Here’s Why Drake’s Scorpion Was So Long
Scorpion, Drake’s 25-track latest offering, debuted at No. 1 on the Billboard Hot 100 and set what would at first seem to be spectacular number of records for streaming and singles chart placement. It racked up 745.92 million U.S. online plays in its first week, the highest streaming debut for any artist ever. And every single one of its tracks ended up in the Billboard Hot 100, giving Drake a record-breaking 27 songs on the singles chart at the same time, including his features on BlocBoy JB’s “Look Alive” and Lil Baby’s “Yes Indeed.” (Drake himself held the previous record of 24 songs, when he pulled a similar feat with every track from More Life last year.)
Of those 27 songs, seven are in the top 10, which beats the Beatles’ previous record of five in 1964. That brings Drake to a career total of 31 top 10 songs, passing Michael Jackson’s previous record for male solo artists. (Incidentally, Scorpion album track “Don’t Matter to Me,” which Jackson is posthumously featured on, lead to Jackson’s 30th top 10 single.) Drake also had the highest global streams ever in a single week, the largest overall sales week for an album this year, and the largest week for a hip-hop/R&B album in the two years since… Drake released Views back in 2016.
This is all impressive to be sure. Drake is one of the biggest acts in pop history and Scorpion was another notch in his belt of chart supremacy. But it wouldn’t look like nearly as massive a success if not for a relatively recent change in the way the album and singles charts are tallied, and with the marathon length of Scorpion itself.
In 2014, Billboard altered its system for calculating album sales to include streaming numbers, introducing terms like “equivalent album units” and “streaming equivalent albums” into the lexicon of those who follow the pop charts closely. There’s some complicated math behind them, but what they basically mean is that if an album’s songs are downloaded or streamed on services like Spotify often enough, it can boost the album’s chart position just like a traditional physical sale would. The Hot 100 singles chart also began incorporating streaming data, which is how all of those Scorpion album tracks can chart without being released as singles, and how a decades-old Fleetwood Mac hit can start charting again after a Twitter meme. Shortly after the changes, the number of tracks on marquee pop releases began to grow: the more opportunities you give your fans to stream or download individual songs, the higher your chances of landing something on the charts.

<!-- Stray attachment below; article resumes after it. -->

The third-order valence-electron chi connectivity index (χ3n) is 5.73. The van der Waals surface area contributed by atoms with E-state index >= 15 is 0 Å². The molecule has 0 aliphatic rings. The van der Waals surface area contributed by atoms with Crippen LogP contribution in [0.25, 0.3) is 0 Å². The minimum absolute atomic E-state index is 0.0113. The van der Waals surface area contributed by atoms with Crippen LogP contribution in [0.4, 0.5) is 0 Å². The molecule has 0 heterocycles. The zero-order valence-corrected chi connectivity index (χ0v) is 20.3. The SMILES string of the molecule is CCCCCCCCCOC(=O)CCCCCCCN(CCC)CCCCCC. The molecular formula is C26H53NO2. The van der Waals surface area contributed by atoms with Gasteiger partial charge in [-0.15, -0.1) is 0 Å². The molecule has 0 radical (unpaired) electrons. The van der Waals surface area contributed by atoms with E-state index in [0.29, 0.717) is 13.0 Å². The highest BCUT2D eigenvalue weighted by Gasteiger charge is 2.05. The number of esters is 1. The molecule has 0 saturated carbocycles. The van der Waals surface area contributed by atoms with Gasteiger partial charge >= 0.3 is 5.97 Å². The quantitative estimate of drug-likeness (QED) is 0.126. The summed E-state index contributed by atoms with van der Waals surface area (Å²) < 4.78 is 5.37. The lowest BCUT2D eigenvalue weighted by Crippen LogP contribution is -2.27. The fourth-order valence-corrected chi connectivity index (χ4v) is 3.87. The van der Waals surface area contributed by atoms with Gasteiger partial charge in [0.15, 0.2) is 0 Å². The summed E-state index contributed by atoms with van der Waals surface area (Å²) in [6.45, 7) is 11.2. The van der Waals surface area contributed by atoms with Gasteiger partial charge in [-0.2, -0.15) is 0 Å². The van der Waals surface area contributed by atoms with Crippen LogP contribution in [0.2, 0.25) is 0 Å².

All of this led to something like the Steroids Era for chart positions. Scorpion isn’t the only album doing baffling numbers lately: Earlier this year Migos released their latest album Culture II and broke their own record for simultaneous hits on the hip-hop/R&B chart, with 15 tracks charting. Every track from J. Cole’s K.O.D. and Post Malone’s Beerbongs & Bentleys also charted in the Hot 100, and the former rapper became the first artist ever to debut three songs in the top 10. J. Cole didn’t jump on the long-album trend, but Migos and Post Malone did: Culture II has 24 tracks and Beerbongs & Bentleys has 18.
So it’s a little unfair to compare Drake’s numbers to the Beatles and Michael Jackson records he smashed. Yes, the Fab Four only had five songs in the Hot 100 compared to Drake’s 27, and Michael only 30 top 10 songs ever compared to Drake’s 31. But they also weren’t working at a time when every snippet of music they released had a decent shot at the singles chart, whether or not it was actually a single.
No one but Drake and his collaborators can say for sure whether Scorpion’s two discs were part of a conscious chart domination strategy, but it certainly seems like it. Consider the fact that Drake’s previous record for number of songs in the Hot 100 at once was 24, and this album has 25, just enough to break it. Now that he’s got 27 songs charting, maybe we should prepare ourselves for the inevitable: a 28-track Drake album, coming soon to a streaming service near you.